The people of Boston were in despair. They had no wish
to be cruel;
indeed, many hated, and were thoroughly ashamed of, the cruel
laws, made against these strange people. But they were nevertheless
determined that Quakers should not come into their land. So now
they made a law that any Quaker who came to the colony and refused
to go away again when ordered should be hanged. This, they thought,
would certainly keep these pernicious folk away. But it did not.
For the Quakers were determined to prove to all the world that they
were free to go where they would, and that if they chose to come
to Boston no man-made laws
 should keep them out. So they kept on
coming. The magistrates knew not what to do. They had never meant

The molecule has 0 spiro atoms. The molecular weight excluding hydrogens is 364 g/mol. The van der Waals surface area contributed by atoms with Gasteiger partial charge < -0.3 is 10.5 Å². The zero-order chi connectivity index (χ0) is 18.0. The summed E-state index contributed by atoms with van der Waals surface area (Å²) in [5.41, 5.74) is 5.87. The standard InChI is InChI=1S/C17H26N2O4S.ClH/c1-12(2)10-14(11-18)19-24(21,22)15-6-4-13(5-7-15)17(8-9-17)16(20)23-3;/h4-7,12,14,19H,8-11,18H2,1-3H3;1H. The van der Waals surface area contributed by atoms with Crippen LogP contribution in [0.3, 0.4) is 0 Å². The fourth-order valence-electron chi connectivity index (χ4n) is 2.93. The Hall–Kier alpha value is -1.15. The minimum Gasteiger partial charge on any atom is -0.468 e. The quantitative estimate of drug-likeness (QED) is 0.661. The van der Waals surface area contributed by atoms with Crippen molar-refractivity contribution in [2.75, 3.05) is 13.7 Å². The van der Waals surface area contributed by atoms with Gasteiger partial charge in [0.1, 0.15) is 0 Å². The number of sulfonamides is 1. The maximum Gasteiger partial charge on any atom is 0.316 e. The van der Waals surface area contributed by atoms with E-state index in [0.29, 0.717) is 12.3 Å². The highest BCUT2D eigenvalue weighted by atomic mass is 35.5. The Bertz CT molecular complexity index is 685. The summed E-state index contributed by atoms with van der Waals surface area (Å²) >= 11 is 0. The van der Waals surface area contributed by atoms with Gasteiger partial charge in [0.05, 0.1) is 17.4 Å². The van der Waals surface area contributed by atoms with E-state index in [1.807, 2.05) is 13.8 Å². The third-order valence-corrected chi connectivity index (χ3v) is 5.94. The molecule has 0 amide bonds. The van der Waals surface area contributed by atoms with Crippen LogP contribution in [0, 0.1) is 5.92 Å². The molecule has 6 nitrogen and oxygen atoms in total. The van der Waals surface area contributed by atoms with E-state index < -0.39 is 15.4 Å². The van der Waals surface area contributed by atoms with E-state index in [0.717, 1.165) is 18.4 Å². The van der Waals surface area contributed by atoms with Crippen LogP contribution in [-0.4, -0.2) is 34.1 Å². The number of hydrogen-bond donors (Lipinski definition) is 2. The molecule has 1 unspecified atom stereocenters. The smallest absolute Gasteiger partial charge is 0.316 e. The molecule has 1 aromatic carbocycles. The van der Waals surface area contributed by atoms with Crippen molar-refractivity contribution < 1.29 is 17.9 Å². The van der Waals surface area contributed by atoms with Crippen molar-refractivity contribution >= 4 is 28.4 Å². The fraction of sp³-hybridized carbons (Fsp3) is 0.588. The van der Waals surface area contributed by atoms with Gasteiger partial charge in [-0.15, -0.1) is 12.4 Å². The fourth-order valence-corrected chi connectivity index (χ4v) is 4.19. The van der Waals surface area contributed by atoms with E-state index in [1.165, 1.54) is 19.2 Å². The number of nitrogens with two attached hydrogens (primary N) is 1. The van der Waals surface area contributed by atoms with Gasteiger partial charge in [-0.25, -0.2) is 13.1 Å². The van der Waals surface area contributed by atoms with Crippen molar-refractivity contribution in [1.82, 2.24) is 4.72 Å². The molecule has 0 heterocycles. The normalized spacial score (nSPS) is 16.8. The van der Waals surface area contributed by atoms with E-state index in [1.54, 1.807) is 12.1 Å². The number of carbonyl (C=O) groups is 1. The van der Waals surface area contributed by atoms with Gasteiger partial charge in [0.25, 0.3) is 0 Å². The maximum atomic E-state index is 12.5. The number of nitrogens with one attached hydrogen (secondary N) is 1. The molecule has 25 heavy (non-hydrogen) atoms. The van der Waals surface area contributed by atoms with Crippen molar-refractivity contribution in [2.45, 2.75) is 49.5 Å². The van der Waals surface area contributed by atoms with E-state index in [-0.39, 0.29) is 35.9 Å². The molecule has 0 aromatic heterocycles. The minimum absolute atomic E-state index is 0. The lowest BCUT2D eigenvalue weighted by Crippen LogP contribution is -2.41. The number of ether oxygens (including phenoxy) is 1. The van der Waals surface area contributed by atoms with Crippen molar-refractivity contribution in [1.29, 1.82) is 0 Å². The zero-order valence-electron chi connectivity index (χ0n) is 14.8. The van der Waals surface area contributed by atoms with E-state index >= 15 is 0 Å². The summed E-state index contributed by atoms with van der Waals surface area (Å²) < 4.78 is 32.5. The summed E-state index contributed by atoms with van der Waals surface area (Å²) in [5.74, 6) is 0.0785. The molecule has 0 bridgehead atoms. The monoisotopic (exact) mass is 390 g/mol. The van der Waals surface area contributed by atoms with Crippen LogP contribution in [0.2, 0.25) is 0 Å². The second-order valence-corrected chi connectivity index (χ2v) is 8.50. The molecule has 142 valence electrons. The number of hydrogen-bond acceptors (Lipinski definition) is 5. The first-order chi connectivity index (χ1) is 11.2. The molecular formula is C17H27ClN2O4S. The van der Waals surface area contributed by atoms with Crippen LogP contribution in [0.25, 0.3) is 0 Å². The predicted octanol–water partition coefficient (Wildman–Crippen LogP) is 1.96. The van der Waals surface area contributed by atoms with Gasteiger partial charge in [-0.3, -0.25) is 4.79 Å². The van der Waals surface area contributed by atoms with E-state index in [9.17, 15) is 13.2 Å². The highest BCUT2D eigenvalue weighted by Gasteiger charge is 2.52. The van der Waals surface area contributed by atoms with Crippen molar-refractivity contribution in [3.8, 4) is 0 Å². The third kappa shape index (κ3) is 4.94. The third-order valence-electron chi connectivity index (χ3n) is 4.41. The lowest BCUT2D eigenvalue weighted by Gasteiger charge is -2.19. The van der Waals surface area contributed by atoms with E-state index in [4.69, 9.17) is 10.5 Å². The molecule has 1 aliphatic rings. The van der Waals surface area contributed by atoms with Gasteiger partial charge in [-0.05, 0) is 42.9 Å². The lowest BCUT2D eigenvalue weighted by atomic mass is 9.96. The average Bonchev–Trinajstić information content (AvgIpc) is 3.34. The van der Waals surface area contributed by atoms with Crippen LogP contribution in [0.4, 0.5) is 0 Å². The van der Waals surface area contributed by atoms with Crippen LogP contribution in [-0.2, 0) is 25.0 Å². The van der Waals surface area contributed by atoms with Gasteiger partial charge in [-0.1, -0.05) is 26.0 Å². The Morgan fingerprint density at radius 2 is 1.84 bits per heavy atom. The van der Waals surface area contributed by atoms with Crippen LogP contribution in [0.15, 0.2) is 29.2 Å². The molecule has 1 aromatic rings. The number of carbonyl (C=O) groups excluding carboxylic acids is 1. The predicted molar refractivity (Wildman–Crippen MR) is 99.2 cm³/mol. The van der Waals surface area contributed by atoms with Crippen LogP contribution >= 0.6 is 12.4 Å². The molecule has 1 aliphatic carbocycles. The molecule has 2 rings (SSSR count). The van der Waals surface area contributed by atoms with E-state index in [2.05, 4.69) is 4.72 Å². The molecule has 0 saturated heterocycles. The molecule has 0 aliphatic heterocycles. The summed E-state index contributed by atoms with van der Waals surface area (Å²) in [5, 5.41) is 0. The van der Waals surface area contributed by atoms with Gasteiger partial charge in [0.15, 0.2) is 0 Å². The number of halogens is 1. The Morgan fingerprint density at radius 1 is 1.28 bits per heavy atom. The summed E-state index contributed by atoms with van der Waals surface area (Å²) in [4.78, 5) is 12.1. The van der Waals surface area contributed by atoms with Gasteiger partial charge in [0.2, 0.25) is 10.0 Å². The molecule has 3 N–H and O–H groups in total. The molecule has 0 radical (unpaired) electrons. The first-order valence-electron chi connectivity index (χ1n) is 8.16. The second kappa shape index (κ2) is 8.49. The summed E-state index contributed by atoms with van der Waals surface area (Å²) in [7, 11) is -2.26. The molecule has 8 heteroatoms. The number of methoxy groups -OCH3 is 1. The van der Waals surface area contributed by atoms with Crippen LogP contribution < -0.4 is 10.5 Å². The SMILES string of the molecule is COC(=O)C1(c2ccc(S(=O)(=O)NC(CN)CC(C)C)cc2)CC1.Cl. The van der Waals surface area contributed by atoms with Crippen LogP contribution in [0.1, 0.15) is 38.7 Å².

to hang any of them, but only to frighten them away. But having
made the law, they were determined to fulfil it, and five Quakers
were hanged, one of them a woman. But while the fifth was being
tried another Quaker named Christison, who had already been banished,
calmly walked into the court.
When they saw him the magistrates were struck dumb. For they saw
that against determination like this no punishment, however severe,
might avail. On their ears Christison's words fell heavily.
"I am come here to warn you, he cried, "that you should shed no more
innocent blood. For the blood that you have shed already cries to
the Lord God for vengeance to come upon you."
Nevertheless he too was seized and tried. But he defended himself
well. By what law will you put me to death?" he asked.